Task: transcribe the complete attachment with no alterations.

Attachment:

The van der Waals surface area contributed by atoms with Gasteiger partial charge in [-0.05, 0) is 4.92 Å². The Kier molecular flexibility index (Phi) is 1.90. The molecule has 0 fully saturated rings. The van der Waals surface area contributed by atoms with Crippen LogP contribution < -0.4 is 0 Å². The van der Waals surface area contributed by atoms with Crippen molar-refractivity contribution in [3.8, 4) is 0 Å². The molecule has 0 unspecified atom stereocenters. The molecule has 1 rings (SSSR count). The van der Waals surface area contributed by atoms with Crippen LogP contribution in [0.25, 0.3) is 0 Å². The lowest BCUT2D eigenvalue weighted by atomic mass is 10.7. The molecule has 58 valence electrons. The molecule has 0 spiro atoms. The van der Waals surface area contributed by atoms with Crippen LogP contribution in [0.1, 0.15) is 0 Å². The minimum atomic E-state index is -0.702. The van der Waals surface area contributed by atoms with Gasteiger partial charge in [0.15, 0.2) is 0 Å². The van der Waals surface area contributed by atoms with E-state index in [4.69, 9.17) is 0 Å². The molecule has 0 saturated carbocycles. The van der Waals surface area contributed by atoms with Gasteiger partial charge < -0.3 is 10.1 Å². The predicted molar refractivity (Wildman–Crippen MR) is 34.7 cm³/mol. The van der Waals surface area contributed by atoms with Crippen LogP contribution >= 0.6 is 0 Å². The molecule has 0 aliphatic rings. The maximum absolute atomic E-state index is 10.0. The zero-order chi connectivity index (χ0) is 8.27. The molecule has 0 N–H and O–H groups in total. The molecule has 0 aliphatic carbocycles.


The van der Waals surface area contributed by atoms with Gasteiger partial charge in [-0.05, 0) is 4.92 Å². The Kier molecular flexibility index (Phi) is 1.90. The molecule has 0 fully saturated rings. The van der Waals surface area contributed by atoms with Crippen LogP contribution < -0.4 is 0 Å². The van der Waals surface area contributed by atoms with Crippen molar-refractivity contribution in [3.8, 4) is 0 Å². The molecule has 0 unspecified atom stereocenters. The molecule has 1 rings (SSSR count). The van der Waals surface area contributed by atoms with Crippen LogP contribution in [0.25, 0.3) is 0 Å². The lowest BCUT2D eigenvalue weighted by atomic mass is 10.7. The molecule has 58 valence electrons. The molecule has 0 spiro atoms. The van der Waals surface area contributed by atoms with Crippen LogP contribution in [0.1, 0.15) is 0 Å². The minimum atomic E-state index is -0.702. The van der Waals surface area contributed by atoms with Gasteiger partial charge in [0.15, 0.2) is 0 Å². The van der Waals surface area contributed by atoms with E-state index in [4.69, 9.17) is 0 Å². The molecule has 0 saturated carbocycles. The van der Waals surface area contributed by atoms with Gasteiger partial charge < -0.3 is 10.1 Å². The predicted molar refractivity (Wildman–Crippen MR) is 34.7 cm³/mol. The van der Waals surface area contributed by atoms with Crippen LogP contribution >= 0.6 is 0 Å². The molecule has 0 aliphatic rings. The maximum absolute atomic E-state index is 10.0. The zero-order chi connectivity index (χ0) is 8.27. The molecule has 0 N–H and O–H groups in total. The molecule has 0 aliphatic carbocycles.